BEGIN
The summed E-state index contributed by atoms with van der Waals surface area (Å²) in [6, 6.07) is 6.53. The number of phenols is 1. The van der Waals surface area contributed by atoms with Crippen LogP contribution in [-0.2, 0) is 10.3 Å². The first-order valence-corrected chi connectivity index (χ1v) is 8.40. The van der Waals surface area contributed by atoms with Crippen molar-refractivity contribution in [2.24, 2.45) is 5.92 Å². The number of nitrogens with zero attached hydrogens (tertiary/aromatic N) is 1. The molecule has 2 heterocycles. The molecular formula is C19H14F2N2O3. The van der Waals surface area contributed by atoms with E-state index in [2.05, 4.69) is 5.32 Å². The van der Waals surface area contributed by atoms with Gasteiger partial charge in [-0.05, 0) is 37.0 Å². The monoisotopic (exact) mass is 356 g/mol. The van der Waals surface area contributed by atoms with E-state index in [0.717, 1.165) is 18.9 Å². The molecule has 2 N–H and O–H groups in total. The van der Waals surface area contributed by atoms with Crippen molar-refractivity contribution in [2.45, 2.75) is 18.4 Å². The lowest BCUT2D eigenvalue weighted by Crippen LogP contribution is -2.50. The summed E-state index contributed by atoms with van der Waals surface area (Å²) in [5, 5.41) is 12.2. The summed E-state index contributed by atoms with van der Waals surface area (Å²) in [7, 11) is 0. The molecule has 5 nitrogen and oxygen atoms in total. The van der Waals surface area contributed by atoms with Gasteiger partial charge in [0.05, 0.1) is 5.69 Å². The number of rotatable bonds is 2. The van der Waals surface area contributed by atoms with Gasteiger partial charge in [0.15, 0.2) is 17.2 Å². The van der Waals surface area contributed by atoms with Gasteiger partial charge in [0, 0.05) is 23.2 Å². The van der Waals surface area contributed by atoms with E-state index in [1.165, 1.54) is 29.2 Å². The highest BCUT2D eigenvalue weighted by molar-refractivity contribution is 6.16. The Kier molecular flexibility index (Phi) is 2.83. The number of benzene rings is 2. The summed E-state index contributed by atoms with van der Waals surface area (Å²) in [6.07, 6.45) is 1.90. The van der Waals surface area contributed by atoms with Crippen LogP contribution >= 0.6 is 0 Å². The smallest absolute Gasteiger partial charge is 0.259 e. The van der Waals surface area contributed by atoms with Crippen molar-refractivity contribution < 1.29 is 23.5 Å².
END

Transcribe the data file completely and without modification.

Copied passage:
The summed E-state index contributed by atoms with van der Waals surface area (Å²) in [6, 6.07) is 6.53. The number of phenols is 1. The van der Waals surface area contributed by atoms with Crippen LogP contribution in [-0.2, 0) is 10.3 Å². The first-order valence-corrected chi connectivity index (χ1v) is 8.40. The van der Waals surface area contributed by atoms with Crippen molar-refractivity contribution in [2.24, 2.45) is 5.92 Å². The number of nitrogens with zero attached hydrogens (tertiary/aromatic N) is 1. The molecule has 2 heterocycles. The molecular formula is C19H14F2N2O3. The van der Waals surface area contributed by atoms with E-state index in [2.05, 4.69) is 5.32 Å². The van der Waals surface area contributed by atoms with Gasteiger partial charge in [-0.05, 0) is 37.0 Å². The monoisotopic (exact) mass is 356 g/mol. The van der Waals surface area contributed by atoms with E-state index in [0.717, 1.165) is 18.9 Å². The molecule has 2 N–H and O–H groups in total. The van der Waals surface area contributed by atoms with Crippen molar-refractivity contribution in [2.45, 2.75) is 18.4 Å². The lowest BCUT2D eigenvalue weighted by Crippen LogP contribution is -2.50. The summed E-state index contributed by atoms with van der Waals surface area (Å²) in [5, 5.41) is 12.2. The summed E-state index contributed by atoms with van der Waals surface area (Å²) in [7, 11) is 0. The molecule has 5 nitrogen and oxygen atoms in total. The van der Waals surface area contributed by atoms with Gasteiger partial charge in [0.05, 0.1) is 5.69 Å². The number of rotatable bonds is 2. The van der Waals surface area contributed by atoms with Gasteiger partial charge in [0.15, 0.2) is 17.2 Å². The van der Waals surface area contributed by atoms with Gasteiger partial charge in [0, 0.05) is 23.2 Å². The van der Waals surface area contributed by atoms with E-state index in [1.165, 1.54) is 29.2 Å². The highest BCUT2D eigenvalue weighted by molar-refractivity contribution is 6.16. The Kier molecular flexibility index (Phi) is 2.83. The number of benzene rings is 2. The summed E-state index contributed by atoms with van der Waals surface area (Å²) in [6.07, 6.45) is 1.90. The van der Waals surface area contributed by atoms with Crippen LogP contribution >= 0.6 is 0 Å². The smallest absolute Gasteiger partial charge is 0.259 e. The van der Waals surface area contributed by atoms with Crippen molar-refractivity contribution < 1.29 is 23.5 Å².